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Merz v. Kentucky Bar Association

Supreme Court of Kentucky

June 14, 2018



         Charles Frederick Merz (Merz), whose bar roster address is 2817 Murray Hill Pike, Louisville, Kentucky 40242, Kentucky Bar Association (KBA) Member Number 47393, desires to terminate KBA proceedings against him by moving this Court for a public reprimand. The KBA has no objection to Merz's request.

         I. BACKGROUND.

         On October 20, 2017, the Inquiry Commission filed a Charge against Merz alleging violations of Supreme Court Rule (SCR) 3.130-1.15(d) (commingling funds) and SCR 3.130-8.4(c) (engaging in conduct involving dishonesty, fraud, deceit or misrepresentation). The Charge resulted from the following facts.

         In June 2013, Merz was sued by the Louisville/Jefferson County Metro Revenue Commission (Revenue Commission) for recovery of delinquent occupational taxes. The Revenue Commission was awarded $8, 732.58, plus interest, and the Revenue Commission obtained garnishment orders against Merz's PNC Bank accounts.

         Merz had previously stopped depositing client funds into his trust account. However, Merz left several thousand dollars of earned fees in the account and began depositing additional earned fees in the account in 2015. In late July 2015, PNC Bank notified the Office of Bar Counsel of ah overdraft in Merz's trust account. The non-sufficient funds status of the trust account resulted from three paychecks to Merz's secretary.

         The Inquiry Commission issued a complaint on April 14, 2017. Merz responded to the complaint, indicating that he did not feel comfortable depositing payments from clients into his general account, or making payroll payments from the general account, due to the Revenue Commission's garnishments. The present Charge was filed on October 20, 2017.

         Merz, through counsel, responded to the Charge on November 22, 2017. Merz's practice focuses on business and commercial law, construction litigation and related matters. He maintained four bank accounts, including the trust account at issue here. Merz stopped using the trust account as a trust account several years ago, but there was several thousand dollars in the account at the time that was otherwise due Merz. Because Merz was Uncomfortable depositing on-going payments from clients into his other accounts, he began depositing money into the account previously designated as his trust account. Merz intended to establish new bank accounts not subject to the garnishments, but he failed to do so.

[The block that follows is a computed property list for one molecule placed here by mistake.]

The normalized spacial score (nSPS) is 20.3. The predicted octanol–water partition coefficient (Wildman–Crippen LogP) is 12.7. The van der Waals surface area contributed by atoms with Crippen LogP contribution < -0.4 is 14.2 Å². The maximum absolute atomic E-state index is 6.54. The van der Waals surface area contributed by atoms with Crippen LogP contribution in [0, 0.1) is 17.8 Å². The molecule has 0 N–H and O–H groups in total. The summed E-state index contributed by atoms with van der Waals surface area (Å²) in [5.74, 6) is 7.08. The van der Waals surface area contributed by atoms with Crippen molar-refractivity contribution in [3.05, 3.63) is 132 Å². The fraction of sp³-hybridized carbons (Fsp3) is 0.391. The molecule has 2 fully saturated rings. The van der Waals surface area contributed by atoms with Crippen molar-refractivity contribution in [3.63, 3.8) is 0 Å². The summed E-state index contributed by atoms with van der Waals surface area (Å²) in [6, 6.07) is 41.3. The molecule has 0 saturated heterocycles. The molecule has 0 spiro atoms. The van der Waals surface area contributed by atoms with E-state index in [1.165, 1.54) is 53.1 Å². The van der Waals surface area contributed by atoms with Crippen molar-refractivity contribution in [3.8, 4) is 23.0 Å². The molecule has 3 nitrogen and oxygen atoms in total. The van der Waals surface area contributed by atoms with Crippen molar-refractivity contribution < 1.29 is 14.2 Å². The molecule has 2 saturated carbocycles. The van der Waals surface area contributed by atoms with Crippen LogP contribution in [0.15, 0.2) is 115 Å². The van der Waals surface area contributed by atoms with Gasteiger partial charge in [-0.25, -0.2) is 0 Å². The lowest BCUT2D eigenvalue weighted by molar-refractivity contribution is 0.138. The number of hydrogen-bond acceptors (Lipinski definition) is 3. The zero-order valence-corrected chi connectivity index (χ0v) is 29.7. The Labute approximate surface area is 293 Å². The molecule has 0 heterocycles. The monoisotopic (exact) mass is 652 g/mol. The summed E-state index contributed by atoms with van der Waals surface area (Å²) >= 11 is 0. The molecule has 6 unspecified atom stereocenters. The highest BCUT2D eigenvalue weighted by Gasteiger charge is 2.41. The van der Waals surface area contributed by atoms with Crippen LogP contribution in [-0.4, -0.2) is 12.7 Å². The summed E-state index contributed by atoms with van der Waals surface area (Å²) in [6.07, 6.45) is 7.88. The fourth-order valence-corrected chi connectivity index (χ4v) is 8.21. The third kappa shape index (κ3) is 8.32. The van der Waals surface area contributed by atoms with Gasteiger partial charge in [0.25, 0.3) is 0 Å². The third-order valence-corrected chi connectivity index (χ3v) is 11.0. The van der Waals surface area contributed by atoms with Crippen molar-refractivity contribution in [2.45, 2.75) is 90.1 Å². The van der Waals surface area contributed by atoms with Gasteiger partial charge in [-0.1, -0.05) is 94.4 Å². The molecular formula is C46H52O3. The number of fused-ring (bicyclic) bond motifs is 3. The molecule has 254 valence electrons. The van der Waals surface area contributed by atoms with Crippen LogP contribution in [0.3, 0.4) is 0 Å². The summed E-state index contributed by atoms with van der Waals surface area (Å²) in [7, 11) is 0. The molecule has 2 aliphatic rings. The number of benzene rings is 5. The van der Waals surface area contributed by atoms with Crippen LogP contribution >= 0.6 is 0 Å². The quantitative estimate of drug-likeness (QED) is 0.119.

Merz acknowledges that it was poor practice for him to use the trust account for other purposes. However, he maintains that only his funds were in that account during the relevant period. Although Merz should have addressed the problem sooner, he has now set up new general accounts and the funds in the trust account were transferred to the general account.

         Merz now requests that this Court impose the sanction of a public reprimandj plus costs, in an effort and desire to dispense of any further proceedings for these violations.

         II. ANALYSIS.

         Merz admits that his conduct violated the requirements of SCR 3.130-1.15(d) and SCR 3.130-8.4(c). Merz also requests a public reprimand as the appropriate sanction. The KBA has no objection. Our rules permit the KBA and a member of the bar to agree to a negotiated sanction.

. . . Any member who is under investigation pursuant to SCR 3.160(2) or who has a complaint or charge pending in this jurisdiction, and who desires to terminate such investigation or disciplinary proceedings at any stage of it may request Bar Counsel to consider a negotiated sanction. If the member and Bar Counsel agree upon the specifics of the facts, the rules violated, and the appropriate sanction, the member shall file a: motion with the Court which states such agreement, and serve a copy upon Bar Counsel, who shall, within 10 days of the Clerk's notice that the motion has been docketed, respond to its merits and confirm its agreement .... The Court may approve the sanction agreed to by the parties, or may remand the case for hearing or other proceedings specified in the order of remand.

SCR 3.480(2).

         The KBA consents to a public reprimand and cites to two cases to support the negotiated sanction. In Markham v. Kentucky BarAss'n,431 S.W.3d 426, 427 (Ky. 2014), this Court imposed the negotiated sanction of a public reprimand when Markham allowed a client to deposit money into one of Markham's personal bank accounts. Five years later, Markham borrowed $12, 000 from the same client, and from the same bank account, and claimed he repaid the money over the next three years. Id. In Kentucky Bar Ass'n v. Rowland,962 S.W.2d 875 (Ky. 1998), the Board recommended a public reprimand. Rowland had pled guilty to attempting to fail to pay employee withholding tax and he was sentenced to six months in jail and a ...

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